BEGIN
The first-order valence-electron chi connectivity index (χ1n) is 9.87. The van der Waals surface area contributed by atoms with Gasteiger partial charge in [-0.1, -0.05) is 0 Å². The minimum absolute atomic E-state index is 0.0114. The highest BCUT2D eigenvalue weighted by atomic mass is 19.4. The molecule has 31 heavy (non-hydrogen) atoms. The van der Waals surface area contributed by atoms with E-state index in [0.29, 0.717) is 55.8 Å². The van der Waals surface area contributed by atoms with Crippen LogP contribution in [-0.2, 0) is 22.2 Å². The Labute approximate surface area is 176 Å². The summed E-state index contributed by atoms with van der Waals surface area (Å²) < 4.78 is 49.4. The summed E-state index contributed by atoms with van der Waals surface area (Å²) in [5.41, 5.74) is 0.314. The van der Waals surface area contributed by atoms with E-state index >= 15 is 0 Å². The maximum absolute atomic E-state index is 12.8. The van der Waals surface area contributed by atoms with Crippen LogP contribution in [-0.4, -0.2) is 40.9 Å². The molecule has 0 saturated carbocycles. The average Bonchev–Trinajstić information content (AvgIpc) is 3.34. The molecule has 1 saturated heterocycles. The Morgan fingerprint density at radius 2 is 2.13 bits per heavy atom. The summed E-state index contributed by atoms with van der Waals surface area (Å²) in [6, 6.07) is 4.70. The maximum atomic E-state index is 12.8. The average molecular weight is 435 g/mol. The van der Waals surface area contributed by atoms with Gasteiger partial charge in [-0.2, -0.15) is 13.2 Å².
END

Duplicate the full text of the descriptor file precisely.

The first-order valence-electron chi connectivity index (χ1n) is 9.87. The van der Waals surface area contributed by atoms with Gasteiger partial charge in [-0.1, -0.05) is 0 Å². The minimum absolute atomic E-state index is 0.0114. The highest BCUT2D eigenvalue weighted by atomic mass is 19.4. The molecule has 31 heavy (non-hydrogen) atoms. The van der Waals surface area contributed by atoms with E-state index in [0.29, 0.717) is 55.8 Å². The van der Waals surface area contributed by atoms with Crippen LogP contribution in [-0.2, 0) is 22.2 Å². The Labute approximate surface area is 176 Å². The summed E-state index contributed by atoms with van der Waals surface area (Å²) < 4.78 is 49.4. The summed E-state index contributed by atoms with van der Waals surface area (Å²) in [5.41, 5.74) is 0.314. The van der Waals surface area contributed by atoms with E-state index >= 15 is 0 Å². The maximum absolute atomic E-state index is 12.8. The van der Waals surface area contributed by atoms with Crippen LogP contribution in [-0.4, -0.2) is 40.9 Å². The molecule has 0 saturated carbocycles. The average Bonchev–Trinajstić information content (AvgIpc) is 3.34. The molecule has 1 saturated heterocycles. The Morgan fingerprint density at radius 2 is 2.13 bits per heavy atom. The summed E-state index contributed by atoms with van der Waals surface area (Å²) in [6, 6.07) is 4.70. The maximum atomic E-state index is 12.8. The average molecular weight is 435 g/mol. The van der Waals surface area contributed by atoms with Gasteiger partial charge in [-0.2, -0.15) is 13.2 Å².